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Best and Worst

Monday, December 13, 2004; Page D13

Best coaching matchup: Joe Gibbs and Andy Reid are about as evenly matched as you can get, at least during the regular season. Entering the game, Gibbs had a .664 winning percentage (144-73); Reid had a .663 winning percentage (67-34). Gibbs holds a significant margin in the playoffs (16-5 to Reid's 5-4), but expect Reid to make up ground this postseason.

Best local connections: The Eagles have two players with strong roots to the D.C. area. Brian Westbrook played football and basketball at DeMatha, and linebacker Dhani Jones played football at Churchill.

Redskins cornerback Shawn Springs, covering Terrell Owens, is called for pass interference during the first quarter, which gave Philadelphia the ball on the 2-yard line. The Eagles scored a touchdown on the next play on a pass from Donovan McNabb to L.J. Smith. (Toni L. Sandys - The Washington Post)

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Best start: The Redskins finally broke open for a long gain on special teams when Ladell Betts took the opening kickoff 70 yards to the Eagles 14. A Philadelphia face-mask penalty moved the ball to the 7. From there, the Redskins ran Clinton Portis twice, including a five-yard cutback to the left for a touchdown that got the crowd going right away.

Worst momentum shift: On the next series, cornerback Shawn Springs was in single coverage against Terrell Owens on a deep out to the front right end zone pylon. Eagles quarterback Donovan McNabb recognized it and flung the ball toward Owens, who drew a pass interference call on Springs. On the next play from the Redskins 2, McNabb completed a touchdown to tight end L.J. Smith to tie the game.

Best defense: Linebacker Antonio Pierce, who has made the most of his opportunity to start this season in place of LaVar Arrington, made a Pro Bowl-worthy play by stripping Owens of the ball and recovering at the Redskins 5. The Eagles had moved into prime touchdown position with an 80-yard completion from McNabb to Todd Pinkston.

Best fortitude: Laveranues Coles provided perhaps the best catch of the season for the Redskins when he went over the middle in the second quarter, secured the pass and absorbed a jarring blow from strong safety Michael Lewis. The catch so inspired Coles that he got up and beat his chest as Eagles defenders looked at one another wondering how the ball could not have been separated from the wide receiver during impact.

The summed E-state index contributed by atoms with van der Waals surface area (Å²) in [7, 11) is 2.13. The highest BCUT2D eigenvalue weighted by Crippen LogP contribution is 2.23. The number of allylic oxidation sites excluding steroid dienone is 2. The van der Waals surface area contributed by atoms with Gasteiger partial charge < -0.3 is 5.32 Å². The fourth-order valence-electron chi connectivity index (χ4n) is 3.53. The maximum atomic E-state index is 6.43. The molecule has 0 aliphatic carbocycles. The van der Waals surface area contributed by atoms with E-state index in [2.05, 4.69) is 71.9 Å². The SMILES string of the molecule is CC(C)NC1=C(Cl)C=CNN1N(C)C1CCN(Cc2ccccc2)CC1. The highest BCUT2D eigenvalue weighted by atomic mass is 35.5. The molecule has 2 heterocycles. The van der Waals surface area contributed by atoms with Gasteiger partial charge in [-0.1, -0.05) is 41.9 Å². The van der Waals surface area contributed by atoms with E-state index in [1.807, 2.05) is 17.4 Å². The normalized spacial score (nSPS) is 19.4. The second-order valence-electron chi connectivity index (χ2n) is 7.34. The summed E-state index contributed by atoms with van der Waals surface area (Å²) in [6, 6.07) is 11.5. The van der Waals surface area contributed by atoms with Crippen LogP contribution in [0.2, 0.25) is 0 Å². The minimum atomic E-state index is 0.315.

Worst decision: Midway through the third quarter, James Thrash was deep to receive a punt. Instead of calling for a fair catch, Thrash, who played for the Eagles from 2001 through last season, chose to let the ball bounce near the 20. The ball rolled to the 5 before the Eagles downed it.

Best effort: Coles's masterful night continued with a tough catch and run in the third quarter. On second down and 15, Coles caught a pass over the middle, bounced off Eagles defenders, kept his balance and stumbled for a first down and an 18-yard completion.

Best interception: McNabb overthrew a pass intended for Owens, and Sean Taylor leaped to tip it. Springs caught the ball on the carom at the Redskins 39 and returned it 10 yards. The play energized the Redskins' offense, which marched the rest of the way for a touchdown on a two-yard run by Portis to cut the deficit to 17-14 with 12 minutes 4 seconds to play.

Worst sight: Springs was on the receiving end of a devastating block by Eagles fullback Josh Parry with 10:19 to play and had to be taken off the field on a cart. Springs, who attended high school at Springbrook, got an ovation from the FedEx Field crowd and many supportive words from coaches and teammates as he was driven to the locker room. The Redskins later announced he had a concussion and that he had movement in all his extremities.

Worst penalty: Mike Sellers was called for unnecessary roughness after a 23-yard Eagles punt in the fourth quarter. Instead of beginning at the 50, the Redskins started at the 35 and went three plays and punt.

-- Gene Wang

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